Original Article by Manila Bulletin
Date: February 13, 2021
MARAGONDON, Cavite – The team behind Likhang Maragondon is beaming with pride as the Department of Science and Technology (DOST) approves their Habing Maragondon product as the first local handwoven face mask that conformed to the recommended minimum specifications for non-medical face masks.
Likhang Maragondon employs 12 weavers and sewists, most of whom are housewives.
“Masaya kasi pwede naming ipagmalaki yung aming face mask na ginagawa (I’m happy because we can be proud of the face mask that we’re making),” Marilou M. Ramirez, a 46-year-old sewist for Likhang Maragondon, told Manila Bulletin. “Ang mahalaga po doon ay safe siyang gamitin (The important thing is, it’s safe to use).”
The DOST approval is just a cherry on top. Ramirez, along with her co-sewists and weavers, is thankful for having the opportunity to earn a living during the coronavirus disease (COVID-19) pandemic.
Before the lockdown, Ramirez sewed school uniforms – a venture that came to a halt with the cancelation of face-to-face classes this academic year. And with her husband, a factory worker, not being able to report to work during the first few weeks of community quarantine, the income she earned from sewing face masks solely provided for her family.
Likhang Maragondon was only three months old when the pandemic hit. From a store that originally offered locally-made bamboo items and woven products like kimonos and ponchos, the enterprise decided to offer community face masks using handwoven fabrics to cater to the demand.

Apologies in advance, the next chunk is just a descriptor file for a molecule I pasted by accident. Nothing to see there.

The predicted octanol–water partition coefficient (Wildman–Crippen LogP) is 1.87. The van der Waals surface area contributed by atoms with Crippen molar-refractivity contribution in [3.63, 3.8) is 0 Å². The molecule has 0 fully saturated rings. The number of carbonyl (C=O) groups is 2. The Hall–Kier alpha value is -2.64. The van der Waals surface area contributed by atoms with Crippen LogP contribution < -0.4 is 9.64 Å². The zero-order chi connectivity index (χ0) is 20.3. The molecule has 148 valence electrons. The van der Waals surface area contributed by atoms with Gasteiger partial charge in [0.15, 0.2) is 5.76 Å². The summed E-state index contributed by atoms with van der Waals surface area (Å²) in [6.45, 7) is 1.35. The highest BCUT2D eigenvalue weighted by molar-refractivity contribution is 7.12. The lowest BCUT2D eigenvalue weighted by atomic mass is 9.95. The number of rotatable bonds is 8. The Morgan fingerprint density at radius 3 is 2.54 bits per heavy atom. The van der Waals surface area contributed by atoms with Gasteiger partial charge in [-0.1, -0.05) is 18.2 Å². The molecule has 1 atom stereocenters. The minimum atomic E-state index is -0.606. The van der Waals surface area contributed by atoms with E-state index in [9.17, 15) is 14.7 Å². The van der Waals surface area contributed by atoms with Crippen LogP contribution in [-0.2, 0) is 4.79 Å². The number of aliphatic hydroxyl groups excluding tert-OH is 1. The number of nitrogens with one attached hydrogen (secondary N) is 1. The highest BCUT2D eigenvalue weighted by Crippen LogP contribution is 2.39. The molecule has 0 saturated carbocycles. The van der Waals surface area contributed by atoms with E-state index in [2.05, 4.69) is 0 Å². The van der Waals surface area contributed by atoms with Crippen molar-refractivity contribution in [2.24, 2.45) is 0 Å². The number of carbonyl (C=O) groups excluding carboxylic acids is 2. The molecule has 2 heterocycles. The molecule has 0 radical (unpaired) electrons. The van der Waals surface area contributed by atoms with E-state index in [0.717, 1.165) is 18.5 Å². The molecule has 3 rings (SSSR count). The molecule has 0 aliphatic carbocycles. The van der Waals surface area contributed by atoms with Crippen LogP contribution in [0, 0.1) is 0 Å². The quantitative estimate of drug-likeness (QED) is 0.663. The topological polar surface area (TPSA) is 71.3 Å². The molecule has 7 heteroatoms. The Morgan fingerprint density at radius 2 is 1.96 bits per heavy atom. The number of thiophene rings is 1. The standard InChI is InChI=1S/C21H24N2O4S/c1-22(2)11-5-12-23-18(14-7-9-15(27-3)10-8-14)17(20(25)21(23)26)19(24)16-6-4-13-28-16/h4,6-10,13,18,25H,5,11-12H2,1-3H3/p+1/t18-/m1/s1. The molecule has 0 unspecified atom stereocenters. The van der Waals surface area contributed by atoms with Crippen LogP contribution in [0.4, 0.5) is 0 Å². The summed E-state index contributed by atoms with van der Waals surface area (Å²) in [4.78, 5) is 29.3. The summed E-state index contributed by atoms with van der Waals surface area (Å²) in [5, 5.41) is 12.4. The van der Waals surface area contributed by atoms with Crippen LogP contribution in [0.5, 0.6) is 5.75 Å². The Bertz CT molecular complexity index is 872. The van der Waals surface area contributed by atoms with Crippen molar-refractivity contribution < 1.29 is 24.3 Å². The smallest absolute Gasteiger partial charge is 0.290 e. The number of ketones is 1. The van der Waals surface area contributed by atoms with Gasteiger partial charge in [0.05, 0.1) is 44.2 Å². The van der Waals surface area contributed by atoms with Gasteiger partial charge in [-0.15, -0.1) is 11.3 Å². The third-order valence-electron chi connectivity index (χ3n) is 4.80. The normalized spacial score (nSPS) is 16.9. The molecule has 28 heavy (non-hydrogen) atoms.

Catherine U. Diquit, the social entrepreneur behind the business, can’t be prouder of the project. When ventures started selling face masks featuring local weaves during the early months of the pandemic, she was tempted to follow suit. But as a product of Cavite National Science High School in Maragondon, she wanted to offer a product that is not only beautiful but also scientifically designed to help curb the spread of COVID-19.
“This is for our town, this is for our people,” Diquit told Manila Bulletin. “We’re selling something not just for the sake of profit, not just for the sake of aesthetics, but something that will also protect the people. Because the only way to get out of this pandemic is through science.”
Habing Maragondon face masks are composed of four layers: two inner hydrophilic materials, a hydrophobic material, and an outermost locally handloom-woven fabric made of 40 percent upcycled thread from factory rejects.
The enterprise has already shipped its face masks to 13 regions within the Philippines and to 16 countries abroad, including North Africa.